5 Uncommon Ways You Can Break Your Watch and How to Avoid Them
Watches can be built to withstand extreme conditions and still fail under the smallest mistakes. No matter if it is a rugged tool watch, or a luxury watch costing in the hundreds of thousands, or made of very durable materials like Titanium Grade 5, there is still a risk of rendering the watch useless if you don’t know about these mistakes.
We’re not going to be covering obvious stuff here like exposing your watch to strong magnets or dropping them off a good height. We’re looking at more subtle ways that sound harmless at first but are actually stuff you need to be mindful of and avoid.
Let’s get right to mistake number 1.
1. Letting it Sit Idle for Weeks / Months
Since we can only wear one watch at a time, people with larger collections of watches will have units that stay in the drawer (or vault, wherever you like to store them) for long periods of time.
Or behind some cans of paint, your choice. Source: WatchPro
This stops the watch caliber from operating as it is normally powered by your movement from day to day wear. In itself, this is not a big deal as you can simply wind the crown to ‘charge’ up your watch movement, but what you may not have known is that letting it sit idle for extended periods will actually cause the oils to concentrate and lose their lubricating properties.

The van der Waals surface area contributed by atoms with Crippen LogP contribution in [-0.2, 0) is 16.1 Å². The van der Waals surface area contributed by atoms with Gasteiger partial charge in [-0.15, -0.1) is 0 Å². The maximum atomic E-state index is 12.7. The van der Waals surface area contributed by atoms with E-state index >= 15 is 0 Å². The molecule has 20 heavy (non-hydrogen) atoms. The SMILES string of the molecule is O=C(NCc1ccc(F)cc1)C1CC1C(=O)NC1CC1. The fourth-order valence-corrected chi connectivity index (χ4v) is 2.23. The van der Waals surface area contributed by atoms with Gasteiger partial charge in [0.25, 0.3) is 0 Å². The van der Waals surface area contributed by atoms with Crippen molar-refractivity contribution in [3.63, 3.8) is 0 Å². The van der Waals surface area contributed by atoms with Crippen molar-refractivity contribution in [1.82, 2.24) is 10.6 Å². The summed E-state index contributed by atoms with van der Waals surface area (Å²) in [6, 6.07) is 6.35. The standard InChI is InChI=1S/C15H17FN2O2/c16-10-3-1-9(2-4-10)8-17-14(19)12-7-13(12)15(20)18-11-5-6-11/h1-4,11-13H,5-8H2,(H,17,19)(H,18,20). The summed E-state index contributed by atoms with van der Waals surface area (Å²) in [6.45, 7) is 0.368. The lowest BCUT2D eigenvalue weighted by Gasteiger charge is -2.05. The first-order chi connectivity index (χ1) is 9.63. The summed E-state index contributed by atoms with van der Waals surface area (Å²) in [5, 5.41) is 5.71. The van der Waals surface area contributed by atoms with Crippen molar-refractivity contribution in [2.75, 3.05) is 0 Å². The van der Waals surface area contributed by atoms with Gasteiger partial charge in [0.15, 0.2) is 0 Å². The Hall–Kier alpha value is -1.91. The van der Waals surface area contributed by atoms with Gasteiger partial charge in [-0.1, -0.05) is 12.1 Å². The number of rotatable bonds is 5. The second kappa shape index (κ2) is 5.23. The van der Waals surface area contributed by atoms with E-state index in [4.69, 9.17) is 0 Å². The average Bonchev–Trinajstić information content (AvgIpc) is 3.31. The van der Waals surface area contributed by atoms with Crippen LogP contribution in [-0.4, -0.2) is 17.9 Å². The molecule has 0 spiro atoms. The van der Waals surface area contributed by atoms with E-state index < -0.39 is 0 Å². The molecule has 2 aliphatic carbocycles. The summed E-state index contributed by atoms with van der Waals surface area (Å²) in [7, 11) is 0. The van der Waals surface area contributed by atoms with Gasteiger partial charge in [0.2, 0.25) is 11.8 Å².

These pockets of oil can then dry up and gunk up the gears of the movement, and when this happens, it’ll cost you a trip to the repair shop.
What to do?
Outside of wearing the watch from time to time, the one other solution to keep your watch from idling too long and developing this gunk issue is by using automatic watch winders. These are special storage units that will not only keep your watch away from dust, they will also spin your watch to keep them wound during the entirety of their storage.
That said, you should be wary of cheap watch winders which can also ‘overwind’ a watch. A watch is actually meant to stop moving every once in a while so keeping it spinning 24/7 for weeks is also detrimental to a timepiece.
A good watch collector keeps 'em spinning. Source: Millenary Watches
There are brands like Wolf which come highly recommended, as they are aware of this issue and their watch winders actually count the turns and stop from time to time to keep a watch from overwinding. They even have models that are calibrated to specific watches or watch movements - something hardcore enthusiasts and luxury watch owners can appreciate. These cost hundreds of dollars which may sound expensive but if you are using them to extend the longevity of watches that cost tens of thousands, they are well worth it.
2. Adjusting the Date at the Wrong Time
Still related to the first issue about having a watch sit idly for long periods, there is one small action that can be very bad for your watch if you do it, unaware of the consequences.
Once a watch goes to a complete stop and you wind it back up again, you will also have to set it to the correct time. But if you happen to be setting your time and date between 9 in the evening and 3 in the morning (this is the time on your movement, not actual real-world time), you can damage the date change mechanism and cause the date wheel to misalign on the date window of your dial.